Influence of feed withdrawal on intestinal characteristics of broilers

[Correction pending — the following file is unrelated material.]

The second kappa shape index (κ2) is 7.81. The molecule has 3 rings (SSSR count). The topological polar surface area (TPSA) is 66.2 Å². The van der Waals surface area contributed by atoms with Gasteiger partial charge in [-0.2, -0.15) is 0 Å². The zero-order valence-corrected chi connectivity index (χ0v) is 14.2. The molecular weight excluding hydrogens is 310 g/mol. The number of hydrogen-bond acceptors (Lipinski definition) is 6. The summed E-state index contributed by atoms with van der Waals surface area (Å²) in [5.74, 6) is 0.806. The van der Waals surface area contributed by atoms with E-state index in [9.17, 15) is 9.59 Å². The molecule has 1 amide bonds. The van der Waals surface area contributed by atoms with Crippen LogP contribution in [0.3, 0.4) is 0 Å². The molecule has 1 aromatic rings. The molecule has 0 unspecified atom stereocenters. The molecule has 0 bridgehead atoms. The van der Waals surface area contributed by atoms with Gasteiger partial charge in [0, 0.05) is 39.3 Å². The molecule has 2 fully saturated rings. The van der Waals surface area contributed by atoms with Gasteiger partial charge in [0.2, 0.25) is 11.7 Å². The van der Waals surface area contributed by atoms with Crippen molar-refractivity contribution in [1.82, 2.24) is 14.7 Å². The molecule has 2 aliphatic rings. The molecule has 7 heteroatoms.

In the poultry industry, the removal of feed prior to processing is a necessary step for reducing the incidence of carcass contamination and the potential for foodborne illness caused by carcass contamination. Unfortunately, this procedure often increases intestinal colonization by pathogens, though the mechanisms are not well-characterized. Therefore, four experiments were conducted to characterize the changes that occur within the gastrointestinal tract (GIT) during feed withdrawal (FW) and with different dietary treatments. Broilers (39 to 62d of age) were subjected to FW periods of 0, 8, 10, 12, and/or 24h in each experiment, and GIT morphology, microbiology, and electrophysiology were measured. In experiment (Exp) 1, ileal villus width and crypt depth were decreased by FW while jejunal villus height increased, though ileal cell migration rate was not affected by FW. After 24h of FW, mucus quantity was reduced. For Exp. 2, microbial communities were less diverse, as indicated by the reduction in bacterial species and diversity during 24h FW. Dietary copper increased the similarity of bacterial communities while dietary antibiotics reduced similarities. In Exp. 3, electrophysiology measurements demonstrated that 24h FW caused reductions in initial current and transepithelial resistance, indicating a reduction in tissue viability and integrity. Intestinal permeability to 4,400 MW and 40,000 MW markers was reduced by 24h of FW. The final experiment examined how oxyhalogen and ionic salts (OIS) affected broiler performance and Salmonella growth in vitro. Dietary addition of OIS increased BW and led to greater phosphorus and nitrogen retention in young chicks, but the advantages did not last until 42d. Additionally, Salmonella growth was inhibited by 0.025% OIS. These experiments suggest that the increased pathogen colonization that occurs during FW may occur in part due to the reduced mucus quantity combined with a reduced intestinal integrity. Furthermore, dietary additions of copper sulfate and antibiotics had a significant effect on the bacterial communities, while OIS inhibited Salmonella growth, and these additives may be effective in changing GIT bacterial populations.